Subject: RT: E. Timor hopes for peaceful Aceh solution

Also: AGE: East Timor won't back separatists

Received from Joyo Indonesian News

East Timor hopes for peaceful Aceh solution

STOCKHOLM, April 22 (Reuters) - East Timor's new president, former guerrilla leader Xanana Gusmao, on Monday urged Aceh separatists fighting for independence from Indonesia to follow East Timor's example and pursue a peaceful solution.

"We understand the demands of the Acehnese people, but we respect the sovereignty of Indonesia," Gusmao told a news conference in Stockholm, where he was taking part in an international summit on reconciliation.

Aceh province, which accounts for one-fifth of Indonesia's oil and gas exports, is home to four million people.

Indonesian officials and rebels are due to meet in Switzerland on April 27-28 for the latest round of peace talks aimed at ending the decades-long conflict that has claimed thousands of lives.

"All we can say is we hope the problems there can be solved peacefully by dialogue," said Gusmao, who won a landslide victory in East Timor's first presidential election earlier this month.

East Timor was invaded and taken over by Indonesia in 1975, but in 1999 its people overwhelmingly voted for independence. The country will officially become an independent state on May 20, when the United Nations hands over administration to the new government.

Gusmao, who spent seven years in a Jakarta prison for guerrilla action, said he did not plan to meet representatives of the Free Aceh Movement (GAM) during his visit in Sweden.

The GAM's exile government is based in Stockholm.


The Age April 26, 2002

East Timor won't back separatists

By Mark Baker

East Timorese Foreign Minister Jose Ramos Horta has ruled out any backing for separatist movements within Indonesia once the country achieves its independence next month.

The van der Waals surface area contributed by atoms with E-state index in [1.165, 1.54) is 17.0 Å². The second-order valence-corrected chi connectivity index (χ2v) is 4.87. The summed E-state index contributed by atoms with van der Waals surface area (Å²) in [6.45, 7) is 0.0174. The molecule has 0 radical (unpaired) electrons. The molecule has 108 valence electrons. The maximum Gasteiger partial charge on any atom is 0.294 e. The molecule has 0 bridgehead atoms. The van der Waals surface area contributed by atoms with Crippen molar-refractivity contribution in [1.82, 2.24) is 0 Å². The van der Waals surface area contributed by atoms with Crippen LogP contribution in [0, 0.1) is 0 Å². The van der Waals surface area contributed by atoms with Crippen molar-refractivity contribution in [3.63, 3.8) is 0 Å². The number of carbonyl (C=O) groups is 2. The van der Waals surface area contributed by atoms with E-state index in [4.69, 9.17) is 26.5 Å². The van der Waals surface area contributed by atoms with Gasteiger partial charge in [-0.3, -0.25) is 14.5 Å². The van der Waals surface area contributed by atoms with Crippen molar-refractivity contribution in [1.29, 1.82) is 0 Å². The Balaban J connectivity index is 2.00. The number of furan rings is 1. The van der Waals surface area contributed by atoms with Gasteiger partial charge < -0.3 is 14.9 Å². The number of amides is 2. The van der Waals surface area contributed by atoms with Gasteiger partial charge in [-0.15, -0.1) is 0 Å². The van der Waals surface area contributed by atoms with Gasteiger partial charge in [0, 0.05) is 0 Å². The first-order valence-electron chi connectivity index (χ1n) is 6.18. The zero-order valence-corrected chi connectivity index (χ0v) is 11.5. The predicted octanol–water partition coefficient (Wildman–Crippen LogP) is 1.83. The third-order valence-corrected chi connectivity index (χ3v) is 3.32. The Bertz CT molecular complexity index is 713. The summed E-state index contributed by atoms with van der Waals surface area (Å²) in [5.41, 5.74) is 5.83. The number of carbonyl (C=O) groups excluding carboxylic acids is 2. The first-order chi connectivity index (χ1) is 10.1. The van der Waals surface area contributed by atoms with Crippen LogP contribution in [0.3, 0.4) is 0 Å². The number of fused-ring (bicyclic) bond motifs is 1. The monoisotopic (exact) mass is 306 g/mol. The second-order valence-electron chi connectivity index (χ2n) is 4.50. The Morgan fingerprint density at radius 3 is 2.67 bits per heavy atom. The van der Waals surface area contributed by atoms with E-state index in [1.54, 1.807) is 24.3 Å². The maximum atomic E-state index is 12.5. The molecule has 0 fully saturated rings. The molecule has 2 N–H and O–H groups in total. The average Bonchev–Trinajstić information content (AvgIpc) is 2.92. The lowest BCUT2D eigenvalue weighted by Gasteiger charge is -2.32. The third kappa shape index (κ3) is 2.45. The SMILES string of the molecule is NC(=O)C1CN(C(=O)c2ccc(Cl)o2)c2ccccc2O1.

Mr Ramos Horta said freedom fighters in regions including West Papua and Aceh could expect no support or sanctuary from Timorese leaders, who fought for 24 years to win their own struggle against Jakarta's rule.

"We can assure our Indonesian neighbours, brothers and sisters, that East Timor is not going to be a haven for anyone in Indonesia who wishes to dismember the Republic of Indonesia," he said.

"Our first obligation is our national borders, our national interest, our national security and we have to respect our neighbour. Indonesia is facing enormous challenges within and without and East Timor will be the last piece of real estate in the world that would be offered to anyone to aggravate the situation in Indonesia."

Mr Ramos Horta told journalists during a visit to Singapore that despite the personal sentiments that East Timorese might have, they had to recognise that Indonesia would not tolerate any activities across its border that challenged Jakarta's sovereignty.

"There will be no rational-thinking government person in East Timor that would offer a base of support for any group in Indonesia that wishes to secede from Indonesia," he said.

He argued that there was no direct comparison between East Timor's fight against Indonesia's 1975 invasion and the claims of separatist groups within Indonesia. Throughout the struggle of the East Timorese, the foundation of their argument for independence was that Indonesia as the successor state of the Dutch East Indies never had a legitimate claim to the former Portuguese colony of East Timor.

"East Timor was therefore separate from any other claims within the Indonesian Republic. In the 24 years of our struggle . . . we never once said that we support self-determination equally for Aceh or Irian Jaya (Papua)."

Mr Ramos Horta said he was optimistic that Indonesian President Megawati Sukarnoputri would attend the independence celebrations in Dili on May 20, despite opposition within sections of the Indonesian bureaucracy. "She would be honoured by our people and she would show herself to be a stateswoman, and she probably would be the star of the event," he said.

Mr Ramos Horta also said East Timor would resist strongly opposition from within the Association of South-East Asian Nations to the new nation's early admission to the regional grouping.

He confirmed that Burma was lobbying against the granting to East Timor of even observer status with ASEAN because of the long-standing support of the Timorese resistance for the Burmese democracy movement and its leader, Aung San Suu Kyi. Other ASEAN members are arguing for delayed membership because of the poor state of the Timorese economy.


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